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Health News

News Related to Health News

  1. This Drug May Not Help Women With Alzheimer's

    By Kathleen Doheny HealthDay Reporter WEDNESDAY, Nov. 4, 2015 (HealthDay News) -- The drug raloxifene doesn't help the declining memory and thinking skills of women who have mild to moderate dementia due to Alzheimer's disease, a small study suggests. "We found no effect," said study researcher Dr.

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  2. Children of Stressed Parents May Be Obesity-Prone

    By Robert Preidt HealthDay Reporter WEDNESDAY, Nov. 4, 2015 (HealthDay News) -- Hispanic children are more likely to be obese if their parents have high levels of stress, a new study suggests. Researchers compared obesity rates of Hispanic children in Chicago, Miami, New York City and San Diego with

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  3. Belly Fat Linked to Gestational Diabetes Risk

    By Robert Preidt HealthDay Reporter TUESDAY, Nov. 3, 2015 (HealthDay News) -- Women with high levels of abdominal fat in their first trimester are at increased risk for diabetes later in pregnancy, a new study suggests. The study included nearly 500 women, aged 18 to 42, who had ultrasounds to asses

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  4. Having Children Tied to Lower Ovarian Cancer Risk

    By Robert Preidt HealthDay Reporter TUESDAY, Nov. 3, 2015 (HealthDay News) -- The more children a woman has, the lower her risk of ovarian cancer may be, a new study suggests. The study also found that the risk is lower in women whose fallopian tubes have been tied -- a procedure called tubal ligati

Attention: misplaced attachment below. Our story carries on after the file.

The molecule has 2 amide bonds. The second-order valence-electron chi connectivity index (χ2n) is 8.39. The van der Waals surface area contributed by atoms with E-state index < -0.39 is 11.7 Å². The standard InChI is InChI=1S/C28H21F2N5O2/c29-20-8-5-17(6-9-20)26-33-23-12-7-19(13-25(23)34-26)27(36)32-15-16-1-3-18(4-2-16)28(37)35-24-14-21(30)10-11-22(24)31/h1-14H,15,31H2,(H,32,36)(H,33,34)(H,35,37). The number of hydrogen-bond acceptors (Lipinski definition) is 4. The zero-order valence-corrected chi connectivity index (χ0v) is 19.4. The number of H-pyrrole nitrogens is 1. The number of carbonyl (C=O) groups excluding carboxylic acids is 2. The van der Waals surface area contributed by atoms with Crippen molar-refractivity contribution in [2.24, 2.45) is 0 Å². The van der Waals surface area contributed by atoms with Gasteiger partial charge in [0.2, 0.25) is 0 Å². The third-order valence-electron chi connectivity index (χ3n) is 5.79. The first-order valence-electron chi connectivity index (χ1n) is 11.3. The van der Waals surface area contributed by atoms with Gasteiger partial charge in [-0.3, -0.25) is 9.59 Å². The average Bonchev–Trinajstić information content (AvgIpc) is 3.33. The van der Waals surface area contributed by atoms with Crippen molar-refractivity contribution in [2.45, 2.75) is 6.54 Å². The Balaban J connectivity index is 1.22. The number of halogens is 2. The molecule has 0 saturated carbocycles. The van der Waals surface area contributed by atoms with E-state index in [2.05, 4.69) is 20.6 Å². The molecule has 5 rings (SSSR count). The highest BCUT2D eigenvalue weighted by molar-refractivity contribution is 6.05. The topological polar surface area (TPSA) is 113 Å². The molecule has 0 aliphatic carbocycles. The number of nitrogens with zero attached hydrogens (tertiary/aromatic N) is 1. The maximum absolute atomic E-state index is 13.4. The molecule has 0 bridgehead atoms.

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  5. Gonorrhea Getting More Resistant to One Antibiotic

    By Alan Mozes HealthDay Reporter TUESDAY, Nov. 3, 2015 (HealthDay News) -- One of several antibiotic treatment options for the sexually transmitted disease  gonorrhea seems to be losing its effectiveness, U.S. health officials warn in a new report. The U.S. Centers for Disease Control and Prevention

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  6. Acupuncture May Ease Neck Pain Over Long Term

    By Steven Reinberg HealthDay Reporter TUESDAY, Nov. 3, 2015 (HealthDay News) -- Two alternative therapies -- acupuncture and the Alexander technique -- appear equally beneficial for the long-term relief of chronic neck pain, new research reports. Both therapies involve educating patients in ways to

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  7. Rheumatoid Arthritis May Shorten Life Span

    By Robert Preidt HealthDay Reporter TUESDAY, Nov. 3, 2015 (HealthDay News) -- Rheumatoid arthritis may raise the risk of early death by as much as 40 percent, with heart and respiratory problems the most common contributors to a shortened life span, a new study suggests. And among those who died of

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  8. This Beats Clot-Busting Drug Alone in Stroke Study

    By Dennis Thompson HealthDay Reporter TUESDAY, Nov. 3, 2015 (HealthDay News) -- Extracting a stroke-causing blood clot is better than just using a clot-busting drug for preserving brain function, a new analysis concludes. About 45 percent of patients who underwent the clot-removal procedure experien

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  9. Prescription Drug Use on the Rise in U.S.

    By Steven Reinberg HealthDay Reporter TUESDAY, Nov. 3, 2015 (HealthDay News) -- More Americans than ever are taking prescription drugs and they're using more of them, a new study finds. Fifty-nine percent of adults used prescription drugs in 2011-2012, up from 51 percent in 1999-2000. And 15 percent

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  10. Kids' Whooping Cough and Risk of Epilepsy

    By Robert Preidt HealthDay Reporter TUESDAY, Nov. 3, 2015 (HealthDay News) -- Whooping cough may be tied to a slightly increased risk for a young child to develop epilepsy, a new study finds. Whooping cough (pertussis) is relatively rare in the United States, however. And the absolute risk to any on

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